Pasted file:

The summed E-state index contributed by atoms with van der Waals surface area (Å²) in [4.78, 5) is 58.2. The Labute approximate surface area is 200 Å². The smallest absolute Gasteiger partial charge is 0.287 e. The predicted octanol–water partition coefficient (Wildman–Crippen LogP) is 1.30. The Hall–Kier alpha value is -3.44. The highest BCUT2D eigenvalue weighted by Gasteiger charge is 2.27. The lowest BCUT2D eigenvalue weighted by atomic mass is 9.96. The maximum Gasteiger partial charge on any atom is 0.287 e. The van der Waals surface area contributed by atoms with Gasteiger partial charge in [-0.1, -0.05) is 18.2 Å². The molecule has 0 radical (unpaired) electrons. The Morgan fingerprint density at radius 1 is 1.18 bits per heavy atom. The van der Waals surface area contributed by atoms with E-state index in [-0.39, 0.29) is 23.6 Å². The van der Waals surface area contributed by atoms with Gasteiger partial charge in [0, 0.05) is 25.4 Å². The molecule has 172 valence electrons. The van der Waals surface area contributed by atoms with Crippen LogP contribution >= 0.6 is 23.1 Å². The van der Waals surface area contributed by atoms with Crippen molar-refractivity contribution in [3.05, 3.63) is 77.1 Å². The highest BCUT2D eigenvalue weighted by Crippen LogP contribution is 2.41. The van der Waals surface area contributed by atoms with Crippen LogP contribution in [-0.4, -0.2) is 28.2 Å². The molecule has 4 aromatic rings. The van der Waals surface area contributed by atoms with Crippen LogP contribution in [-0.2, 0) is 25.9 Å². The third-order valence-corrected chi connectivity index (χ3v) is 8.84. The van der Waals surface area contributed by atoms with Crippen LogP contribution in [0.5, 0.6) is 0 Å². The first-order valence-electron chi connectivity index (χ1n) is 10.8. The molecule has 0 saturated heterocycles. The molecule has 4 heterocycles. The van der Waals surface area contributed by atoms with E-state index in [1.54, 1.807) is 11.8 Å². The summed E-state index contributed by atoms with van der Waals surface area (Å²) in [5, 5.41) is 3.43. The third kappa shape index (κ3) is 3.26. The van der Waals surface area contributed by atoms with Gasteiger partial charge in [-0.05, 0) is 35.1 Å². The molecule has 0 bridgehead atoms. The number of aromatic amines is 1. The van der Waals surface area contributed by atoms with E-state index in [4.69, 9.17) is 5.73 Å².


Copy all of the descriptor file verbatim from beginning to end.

The summed E-state index contributed by atoms with van der Waals surface area (Å²) in [4.78, 5) is 58.2. The Labute approximate surface area is 200 Å². The smallest absolute Gasteiger partial charge is 0.287 e. The predicted octanol–water partition coefficient (Wildman–Crippen LogP) is 1.30. The Hall–Kier alpha value is -3.44. The highest BCUT2D eigenvalue weighted by Gasteiger charge is 2.27. The lowest BCUT2D eigenvalue weighted by atomic mass is 9.96. The maximum Gasteiger partial charge on any atom is 0.287 e. The van der Waals surface area contributed by atoms with Gasteiger partial charge in [-0.1, -0.05) is 18.2 Å². The molecule has 0 radical (unpaired) electrons. The Morgan fingerprint density at radius 1 is 1.18 bits per heavy atom. The van der Waals surface area contributed by atoms with E-state index in [-0.39, 0.29) is 23.6 Å². The van der Waals surface area contributed by atoms with Gasteiger partial charge in [0, 0.05) is 25.4 Å². The molecule has 172 valence electrons. The van der Waals surface area contributed by atoms with Crippen LogP contribution >= 0.6 is 23.1 Å². The van der Waals surface area contributed by atoms with Crippen molar-refractivity contribution in [3.05, 3.63) is 77.1 Å². The highest BCUT2D eigenvalue weighted by Crippen LogP contribution is 2.41. The van der Waals surface area contributed by atoms with Crippen LogP contribution in [-0.4, -0.2) is 28.2 Å². The molecule has 4 aromatic rings. The van der Waals surface area contributed by atoms with Crippen LogP contribution in [-0.2, 0) is 25.9 Å². The third-order valence-corrected chi connectivity index (χ3v) is 8.84. The van der Waals surface area contributed by atoms with Crippen LogP contribution in [0.5, 0.6) is 0 Å². The first-order valence-electron chi connectivity index (χ1n) is 10.8. The molecule has 0 saturated heterocycles. The molecule has 4 heterocycles. The van der Waals surface area contributed by atoms with E-state index in [1.54, 1.807) is 11.8 Å². The summed E-state index contributed by atoms with van der Waals surface area (Å²) in [5, 5.41) is 3.43. The third kappa shape index (κ3) is 3.26. The van der Waals surface area contributed by atoms with Gasteiger partial charge in [-0.05, 0) is 35.1 Å². The molecule has 0 bridgehead atoms. The number of aromatic amines is 1. The van der Waals surface area contributed by atoms with E-state index in [4.69, 9.17) is 5.73 Å².